Currently Viewing:
Evidence-Based Oncology January/February

Lessons From an Oncology Medical Home Collaborative

John Fox, MD, MHA
Beyond the implementation challenges noted previously, 2 others bear mention. Reconciliation of the care management fees has been a timeconsuming effort. The plan pays the fee prospectively based on an estimated number of patients and reconciles within 120 days. Since the practice does not bill the plan, reconciling actual versus anticipated payments has required clarification of the eligibility rules. Most commonly, patients are ineligible for payment because they did not receive chemotherapy during a given month due to chemotherapy delays or, less commonly, hospitalization.

Priority Health pays the case management fee without requiring the practice to bill the plan. While this relieves the practice of having to bill the plan, many health plans are precluded from paying for non–claims-based services without prior approval from the employer. In 2013, new CPT-4 codes provide a mechanism for paying complex chronic care coordination services (99487-99489). This circumvents the challenges of non–claims-based reimbursement but does require practices to actively bill care management fees.

A more vexing problem has been the implementation of practicewide care redesign programs with support from only 1 payer. The preferred regimen component of the program is mutually compatible with major pathways programs within the state of Michigan. While the enhanced care processes are typically available to all patients, the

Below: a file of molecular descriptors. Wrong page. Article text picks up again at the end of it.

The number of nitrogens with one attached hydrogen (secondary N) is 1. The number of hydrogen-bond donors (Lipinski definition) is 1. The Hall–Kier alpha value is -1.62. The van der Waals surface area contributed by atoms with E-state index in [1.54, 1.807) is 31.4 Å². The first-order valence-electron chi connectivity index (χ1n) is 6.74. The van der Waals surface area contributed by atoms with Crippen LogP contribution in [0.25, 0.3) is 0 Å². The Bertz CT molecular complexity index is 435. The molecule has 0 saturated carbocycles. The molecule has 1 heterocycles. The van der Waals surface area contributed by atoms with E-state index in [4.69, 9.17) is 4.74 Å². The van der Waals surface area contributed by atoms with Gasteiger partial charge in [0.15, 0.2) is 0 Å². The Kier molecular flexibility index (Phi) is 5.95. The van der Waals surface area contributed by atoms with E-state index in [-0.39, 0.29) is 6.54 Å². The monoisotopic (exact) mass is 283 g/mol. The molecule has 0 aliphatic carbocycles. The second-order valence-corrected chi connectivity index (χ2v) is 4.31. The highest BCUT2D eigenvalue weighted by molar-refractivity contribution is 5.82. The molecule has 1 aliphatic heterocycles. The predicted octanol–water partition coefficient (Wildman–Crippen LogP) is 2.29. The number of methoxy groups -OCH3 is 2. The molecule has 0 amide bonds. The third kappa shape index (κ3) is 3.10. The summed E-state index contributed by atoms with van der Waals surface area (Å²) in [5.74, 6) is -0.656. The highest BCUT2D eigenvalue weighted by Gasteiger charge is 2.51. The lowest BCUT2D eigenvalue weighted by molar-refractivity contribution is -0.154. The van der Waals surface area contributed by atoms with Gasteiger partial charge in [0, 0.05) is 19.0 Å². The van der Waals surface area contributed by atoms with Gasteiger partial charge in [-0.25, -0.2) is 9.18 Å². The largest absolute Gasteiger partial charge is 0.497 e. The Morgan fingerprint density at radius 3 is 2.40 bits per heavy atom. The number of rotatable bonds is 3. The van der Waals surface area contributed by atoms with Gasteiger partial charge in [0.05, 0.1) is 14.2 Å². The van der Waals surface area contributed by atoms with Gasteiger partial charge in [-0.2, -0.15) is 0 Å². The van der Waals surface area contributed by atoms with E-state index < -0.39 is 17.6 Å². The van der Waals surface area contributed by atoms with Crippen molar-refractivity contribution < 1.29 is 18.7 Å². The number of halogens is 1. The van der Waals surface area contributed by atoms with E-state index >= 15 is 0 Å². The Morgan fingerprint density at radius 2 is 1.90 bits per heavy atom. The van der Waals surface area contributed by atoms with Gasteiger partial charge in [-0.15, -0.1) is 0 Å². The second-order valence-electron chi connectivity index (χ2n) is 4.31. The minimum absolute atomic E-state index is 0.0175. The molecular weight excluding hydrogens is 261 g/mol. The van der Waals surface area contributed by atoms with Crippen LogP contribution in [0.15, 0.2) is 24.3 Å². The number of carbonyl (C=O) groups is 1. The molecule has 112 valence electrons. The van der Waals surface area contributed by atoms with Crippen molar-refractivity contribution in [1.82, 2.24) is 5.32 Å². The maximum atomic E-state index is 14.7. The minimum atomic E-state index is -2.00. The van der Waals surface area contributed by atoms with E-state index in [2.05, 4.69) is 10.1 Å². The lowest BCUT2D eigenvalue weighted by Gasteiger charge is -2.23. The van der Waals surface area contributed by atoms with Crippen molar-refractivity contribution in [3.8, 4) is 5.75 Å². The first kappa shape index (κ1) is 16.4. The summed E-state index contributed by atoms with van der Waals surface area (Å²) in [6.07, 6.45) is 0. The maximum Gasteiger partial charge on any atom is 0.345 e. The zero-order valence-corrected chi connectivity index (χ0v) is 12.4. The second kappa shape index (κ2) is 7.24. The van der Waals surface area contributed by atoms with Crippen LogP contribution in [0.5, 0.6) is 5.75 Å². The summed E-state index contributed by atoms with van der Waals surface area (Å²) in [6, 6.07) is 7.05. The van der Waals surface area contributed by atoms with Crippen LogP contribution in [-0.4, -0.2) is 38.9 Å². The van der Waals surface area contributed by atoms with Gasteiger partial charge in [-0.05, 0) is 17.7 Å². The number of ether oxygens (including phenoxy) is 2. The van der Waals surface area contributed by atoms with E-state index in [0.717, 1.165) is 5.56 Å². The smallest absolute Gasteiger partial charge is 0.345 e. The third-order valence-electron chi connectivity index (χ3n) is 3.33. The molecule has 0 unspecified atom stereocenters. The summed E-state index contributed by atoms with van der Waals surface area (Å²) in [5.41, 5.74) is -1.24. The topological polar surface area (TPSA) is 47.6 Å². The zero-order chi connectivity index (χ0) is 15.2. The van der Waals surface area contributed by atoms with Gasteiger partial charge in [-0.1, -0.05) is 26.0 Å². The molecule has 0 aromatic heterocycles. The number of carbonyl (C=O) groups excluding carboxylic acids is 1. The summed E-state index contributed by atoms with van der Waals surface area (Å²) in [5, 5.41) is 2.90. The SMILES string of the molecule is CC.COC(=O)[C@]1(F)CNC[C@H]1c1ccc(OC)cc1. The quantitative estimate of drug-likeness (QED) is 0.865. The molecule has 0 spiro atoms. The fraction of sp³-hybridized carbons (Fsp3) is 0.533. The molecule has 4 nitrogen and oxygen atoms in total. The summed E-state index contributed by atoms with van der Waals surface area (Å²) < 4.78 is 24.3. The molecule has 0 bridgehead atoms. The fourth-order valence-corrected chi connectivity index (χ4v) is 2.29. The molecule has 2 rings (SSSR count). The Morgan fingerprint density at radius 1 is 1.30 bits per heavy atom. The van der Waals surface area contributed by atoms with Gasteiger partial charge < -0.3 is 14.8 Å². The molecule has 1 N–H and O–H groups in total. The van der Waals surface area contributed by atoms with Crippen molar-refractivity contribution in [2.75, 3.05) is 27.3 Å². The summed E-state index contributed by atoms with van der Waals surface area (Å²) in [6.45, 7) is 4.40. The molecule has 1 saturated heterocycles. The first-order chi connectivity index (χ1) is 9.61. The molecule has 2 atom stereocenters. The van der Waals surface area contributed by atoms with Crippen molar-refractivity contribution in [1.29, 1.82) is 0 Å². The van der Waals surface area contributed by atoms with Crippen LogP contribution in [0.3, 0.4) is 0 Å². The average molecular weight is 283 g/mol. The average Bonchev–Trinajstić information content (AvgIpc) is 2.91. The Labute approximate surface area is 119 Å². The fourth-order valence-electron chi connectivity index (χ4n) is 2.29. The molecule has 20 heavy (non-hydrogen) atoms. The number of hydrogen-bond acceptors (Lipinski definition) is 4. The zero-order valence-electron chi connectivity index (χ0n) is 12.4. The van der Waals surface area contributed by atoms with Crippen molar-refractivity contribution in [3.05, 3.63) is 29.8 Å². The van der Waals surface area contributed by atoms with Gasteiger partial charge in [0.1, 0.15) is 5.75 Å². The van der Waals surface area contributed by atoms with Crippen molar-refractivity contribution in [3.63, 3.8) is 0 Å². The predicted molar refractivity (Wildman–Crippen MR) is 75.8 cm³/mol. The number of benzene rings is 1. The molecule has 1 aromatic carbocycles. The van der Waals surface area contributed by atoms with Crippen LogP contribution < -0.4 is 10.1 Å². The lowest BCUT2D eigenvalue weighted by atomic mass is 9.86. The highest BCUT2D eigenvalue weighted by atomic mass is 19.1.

enhanced reimbursement is available only from a single payer at this time. (Medicare remains the largest single payer for most practices; in most practices the Priority Health market share is 5% or less.)

The Michigan Society of Hematology and Oncology (MSHO), representing Michigan oncologists, and the Community Oncology Alliance (COA), representing community oncologists, are working with all Michigan payers on a statewide oncology medical home/neighborhood proposal that would form the basis of an all-payer strategy. Payers met in November 2012 and reached consensus on the following points:

1. Payers are committed to finding alternative ways to pay for oncology care;

2. Payers have to find a way to assess quality of oncology care and reward it;

3. Use of the medical home model has transformed care;

4. There is synergy between the OMH and drug pathways; in fact, they are complementary;

5. Incorporation of advance care planning is an essential component of any transformation; and

6. Collaboration among payers can hasten the pace of change; lack of it can drive change in the provider community to a halt.

Finally, bridging the gap between desired state and current state takes resources that practices don’t have or can’t make available. To bridge that gap, some practices have partnered with external resources such as Physician Resource Management, Ion Solutions, COA, and MSHO to effect systems and process changes.

Limitations

The care management and performance elements of the OMH model can be applied to any oncology practice. While the OMH model of payment reform and care management redesign works especially well with self-employed community practices, the model is less appealing for employed practices, especially those affiliated with 340(b) facilities that are unlikely to agree to drug reimbursement at acquisition costs. Nevertheless, engaging employed physicians in efforts to improve cancer care quality, value, and health outcomes is critical to raising the communitywide standard of care.